The Definitive Guide to Onboarding New Clients - Part 2
If you are just joining me, be sure and check out Part 1 of the Definitive Guide to Onboarding New Clients.
So, last week I helped you prep for the initial contact with a possible client. You crafted some canned responses. You prepared a good proposal that you can update as needed.
This week, I want to guide you through the negotiation phase of onboarding a client. This is the time where you will follow up. The client may want to negotiate the terms or the price. And you will want to talk with the client on the phone. This is the time to have them begging for more!
Step 2: Follow Up & Phone Call
You will need:
- A good follow up message
- A list of things to discuss on the call
- An idea of your price barrier - the lowest point you would be willing to work.
It is ok to follow up with a potential client. I know so many freelancers who are afraid to seem pushy. So, they jump to the opposite extreme and never follow up! This is losing you money!
The best plan is to send a simple email asking if they received your initial contact. You aren’t trying to sell them anything. You simply want to make sure your email was received. You can use a canned email you can have pre-written.
In marketing, there is something called the Rule of 7. The Rule of 7 says a potential customer or client needs to see your content 7 times before they make the jump to buy. This holds true for getting clients as a freelancer. Set a reminder on your phone when you make first contact to email them the next day. This will make a big impression. Keep following up regularly until they give you a definite answer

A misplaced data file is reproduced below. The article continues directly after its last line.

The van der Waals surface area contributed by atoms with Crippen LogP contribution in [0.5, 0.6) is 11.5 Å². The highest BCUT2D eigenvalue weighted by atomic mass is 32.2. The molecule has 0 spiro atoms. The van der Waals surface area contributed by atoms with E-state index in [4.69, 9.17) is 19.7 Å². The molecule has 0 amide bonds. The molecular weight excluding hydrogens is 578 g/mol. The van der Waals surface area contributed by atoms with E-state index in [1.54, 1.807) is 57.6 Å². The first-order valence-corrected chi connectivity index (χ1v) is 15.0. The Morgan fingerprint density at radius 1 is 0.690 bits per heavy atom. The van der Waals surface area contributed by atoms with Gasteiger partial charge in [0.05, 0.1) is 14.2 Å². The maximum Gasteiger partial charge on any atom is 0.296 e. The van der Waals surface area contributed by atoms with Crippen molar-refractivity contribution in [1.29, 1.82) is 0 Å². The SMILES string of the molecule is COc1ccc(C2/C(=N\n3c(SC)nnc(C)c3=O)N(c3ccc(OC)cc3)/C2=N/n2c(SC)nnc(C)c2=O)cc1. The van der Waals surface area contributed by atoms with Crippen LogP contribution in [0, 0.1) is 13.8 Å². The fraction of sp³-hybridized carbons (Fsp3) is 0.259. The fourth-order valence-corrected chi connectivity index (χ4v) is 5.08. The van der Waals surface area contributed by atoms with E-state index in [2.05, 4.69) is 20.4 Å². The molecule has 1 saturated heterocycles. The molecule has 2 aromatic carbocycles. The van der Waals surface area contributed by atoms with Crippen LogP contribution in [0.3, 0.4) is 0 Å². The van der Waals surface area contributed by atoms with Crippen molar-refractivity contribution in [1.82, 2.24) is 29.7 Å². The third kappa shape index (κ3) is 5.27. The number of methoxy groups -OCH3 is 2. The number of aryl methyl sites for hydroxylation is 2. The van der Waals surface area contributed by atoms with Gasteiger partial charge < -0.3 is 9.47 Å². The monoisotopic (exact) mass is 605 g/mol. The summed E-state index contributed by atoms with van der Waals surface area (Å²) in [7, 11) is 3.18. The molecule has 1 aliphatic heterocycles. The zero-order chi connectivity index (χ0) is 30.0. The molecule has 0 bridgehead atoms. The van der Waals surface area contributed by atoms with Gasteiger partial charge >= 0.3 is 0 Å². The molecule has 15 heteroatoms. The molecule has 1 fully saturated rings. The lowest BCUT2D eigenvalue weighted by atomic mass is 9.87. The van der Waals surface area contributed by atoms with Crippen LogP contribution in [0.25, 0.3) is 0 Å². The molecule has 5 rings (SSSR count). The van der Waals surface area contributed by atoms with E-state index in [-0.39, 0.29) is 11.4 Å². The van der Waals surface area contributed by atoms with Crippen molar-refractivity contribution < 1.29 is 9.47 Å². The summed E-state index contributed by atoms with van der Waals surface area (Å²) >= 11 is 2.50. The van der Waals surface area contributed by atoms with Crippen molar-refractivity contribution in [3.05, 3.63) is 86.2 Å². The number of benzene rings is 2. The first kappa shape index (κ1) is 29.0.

I know some of you are probably cringing right now. You are thinking, “Why do I have to get on the phone? Isn’t email/messaging enough?”
No! The biggest way to wow a new client is to get them on the phone. That will give you a chance to really let your strengths and expertise shine. Here is a quote to ponder:
I personally want to create understanding and mutual value with my clients and team members. This is only possible through communication either in person or on the phone. Why? Because verbal only makes up 7% of our communication. The other comes from body language and tone of voice. So, do not be afraid of the phone!
To help you prepare for the call, jot down some pointers that you want to bring up. You can list your skills, your experience, and your pricing. You may want to include some details about how you got started. With this list in hand, if you get anxious, you won’t miss something important.
Extra Tip: Dealing with a Negotiator
While on the phone call, the client may want to negotiate. This is true when it comes to pricing. The important thing is to have a balance. You don’t want to be so rigid that you can’t ever negotiate. You also don’t want to cave at every offer a client gives.
So, have in mind that you are valuable. You are worth what you are asking. You are the expert. Most clients you would want to work with will respect that.
Inevitably, someone will ask for a lower price. The best bet is to have a price barrier. This is the lowest possible rate you would be willing to work. This can vary depending on how technical the work is. It will also go up as you gain experience. But have this price barrier in mind. If they ask for a price that is below that, you know you can move on.
Next week, I will guide you through the most exciting part of onboarding a client. You will learn about getting a contract signed and getting paid. If you want some more direct help with this, my membership community is now open! You will join other VA's and Freelancers in my Freedom Academy Training. You will get support. You can ask questions. It's a community just for you. Find out more here.